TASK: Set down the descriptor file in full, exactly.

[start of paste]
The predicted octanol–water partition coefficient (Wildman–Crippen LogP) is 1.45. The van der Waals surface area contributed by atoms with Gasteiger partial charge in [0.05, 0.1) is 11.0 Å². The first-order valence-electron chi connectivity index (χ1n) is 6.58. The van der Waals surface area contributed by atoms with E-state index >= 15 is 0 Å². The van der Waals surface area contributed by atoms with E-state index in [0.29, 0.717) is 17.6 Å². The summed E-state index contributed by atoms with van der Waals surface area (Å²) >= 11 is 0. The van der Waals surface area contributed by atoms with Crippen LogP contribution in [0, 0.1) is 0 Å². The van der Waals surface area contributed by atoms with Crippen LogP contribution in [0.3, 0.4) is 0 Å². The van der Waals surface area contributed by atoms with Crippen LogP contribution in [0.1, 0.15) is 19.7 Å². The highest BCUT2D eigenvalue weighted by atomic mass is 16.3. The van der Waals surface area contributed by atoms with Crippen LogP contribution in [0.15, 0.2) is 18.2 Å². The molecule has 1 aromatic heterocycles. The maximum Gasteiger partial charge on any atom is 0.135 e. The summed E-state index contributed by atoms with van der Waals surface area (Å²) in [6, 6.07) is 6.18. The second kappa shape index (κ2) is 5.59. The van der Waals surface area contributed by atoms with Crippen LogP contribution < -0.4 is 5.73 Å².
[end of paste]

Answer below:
The predicted octanol–water partition coefficient (Wildman–Crippen LogP) is 1.45. The van der Waals surface area contributed by atoms with Gasteiger partial charge in [0.05, 0.1) is 11.0 Å². The first-order valence-electron chi connectivity index (χ1n) is 6.58. The van der Waals surface area contributed by atoms with E-state index >= 15 is 0 Å². The van der Waals surface area contributed by atoms with E-state index in [0.29, 0.717) is 17.6 Å². The summed E-state index contributed by atoms with van der Waals surface area (Å²) >= 11 is 0. The van der Waals surface area contributed by atoms with Crippen LogP contribution in [0, 0.1) is 0 Å². The van der Waals surface area contributed by atoms with Crippen LogP contribution in [0.3, 0.4) is 0 Å². The van der Waals surface area contributed by atoms with Crippen LogP contribution in [0.1, 0.15) is 19.7 Å². The highest BCUT2D eigenvalue weighted by atomic mass is 16.3. The van der Waals surface area contributed by atoms with Crippen LogP contribution in [0.15, 0.2) is 18.2 Å². The molecule has 1 aromatic heterocycles. The maximum Gasteiger partial charge on any atom is 0.135 e. The summed E-state index contributed by atoms with van der Waals surface area (Å²) in [6, 6.07) is 6.18. The second kappa shape index (κ2) is 5.59. The van der Waals surface area contributed by atoms with Crippen LogP contribution < -0.4 is 5.73 Å².